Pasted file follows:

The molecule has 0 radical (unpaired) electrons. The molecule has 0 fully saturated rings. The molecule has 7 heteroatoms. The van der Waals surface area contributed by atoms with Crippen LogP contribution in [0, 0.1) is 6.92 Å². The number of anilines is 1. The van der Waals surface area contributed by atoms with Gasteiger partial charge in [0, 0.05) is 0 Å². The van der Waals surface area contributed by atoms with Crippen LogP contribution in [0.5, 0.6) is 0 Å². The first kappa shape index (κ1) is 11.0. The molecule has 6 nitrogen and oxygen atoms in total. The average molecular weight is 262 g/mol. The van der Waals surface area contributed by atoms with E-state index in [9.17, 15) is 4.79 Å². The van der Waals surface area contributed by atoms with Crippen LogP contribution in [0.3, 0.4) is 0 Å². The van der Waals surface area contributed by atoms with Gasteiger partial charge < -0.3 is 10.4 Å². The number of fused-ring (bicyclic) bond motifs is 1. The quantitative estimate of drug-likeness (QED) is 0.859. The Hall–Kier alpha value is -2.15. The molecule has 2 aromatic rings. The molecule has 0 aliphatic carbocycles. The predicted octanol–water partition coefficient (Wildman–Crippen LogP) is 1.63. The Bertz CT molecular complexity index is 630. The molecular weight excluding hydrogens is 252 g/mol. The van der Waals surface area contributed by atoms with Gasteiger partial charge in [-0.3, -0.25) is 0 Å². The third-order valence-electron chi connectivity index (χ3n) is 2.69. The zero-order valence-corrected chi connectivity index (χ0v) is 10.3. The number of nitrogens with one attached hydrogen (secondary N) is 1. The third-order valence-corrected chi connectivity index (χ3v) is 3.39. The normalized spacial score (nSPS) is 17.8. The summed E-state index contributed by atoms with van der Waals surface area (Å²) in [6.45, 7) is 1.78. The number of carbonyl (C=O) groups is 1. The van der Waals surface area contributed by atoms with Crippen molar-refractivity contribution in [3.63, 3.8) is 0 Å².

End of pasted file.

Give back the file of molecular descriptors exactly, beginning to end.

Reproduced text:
The molecule has 0 radical (unpaired) electrons. The molecule has 0 fully saturated rings. The molecule has 7 heteroatoms. The van der Waals surface area contributed by atoms with Crippen LogP contribution in [0, 0.1) is 6.92 Å². The number of anilines is 1. The van der Waals surface area contributed by atoms with Gasteiger partial charge in [0, 0.05) is 0 Å². The van der Waals surface area contributed by atoms with Crippen LogP contribution in [0.5, 0.6) is 0 Å². The first kappa shape index (κ1) is 11.0. The molecule has 6 nitrogen and oxygen atoms in total. The average molecular weight is 262 g/mol. The van der Waals surface area contributed by atoms with E-state index in [9.17, 15) is 4.79 Å². The van der Waals surface area contributed by atoms with Crippen LogP contribution in [0.3, 0.4) is 0 Å². The van der Waals surface area contributed by atoms with Gasteiger partial charge < -0.3 is 10.4 Å². The number of fused-ring (bicyclic) bond motifs is 1. The quantitative estimate of drug-likeness (QED) is 0.859. The Hall–Kier alpha value is -2.15. The molecule has 2 aromatic rings. The molecule has 0 aliphatic carbocycles. The predicted octanol–water partition coefficient (Wildman–Crippen LogP) is 1.63. The Bertz CT molecular complexity index is 630. The molecular weight excluding hydrogens is 252 g/mol. The van der Waals surface area contributed by atoms with Gasteiger partial charge in [-0.3, -0.25) is 0 Å². The third-order valence-electron chi connectivity index (χ3n) is 2.69. The zero-order valence-corrected chi connectivity index (χ0v) is 10.3. The number of nitrogens with one attached hydrogen (secondary N) is 1. The third-order valence-corrected chi connectivity index (χ3v) is 3.39. The normalized spacial score (nSPS) is 17.8. The summed E-state index contributed by atoms with van der Waals surface area (Å²) in [6.45, 7) is 1.78. The number of carbonyl (C=O) groups is 1. The van der Waals surface area contributed by atoms with Crippen molar-refractivity contribution in [3.63, 3.8) is 0 Å².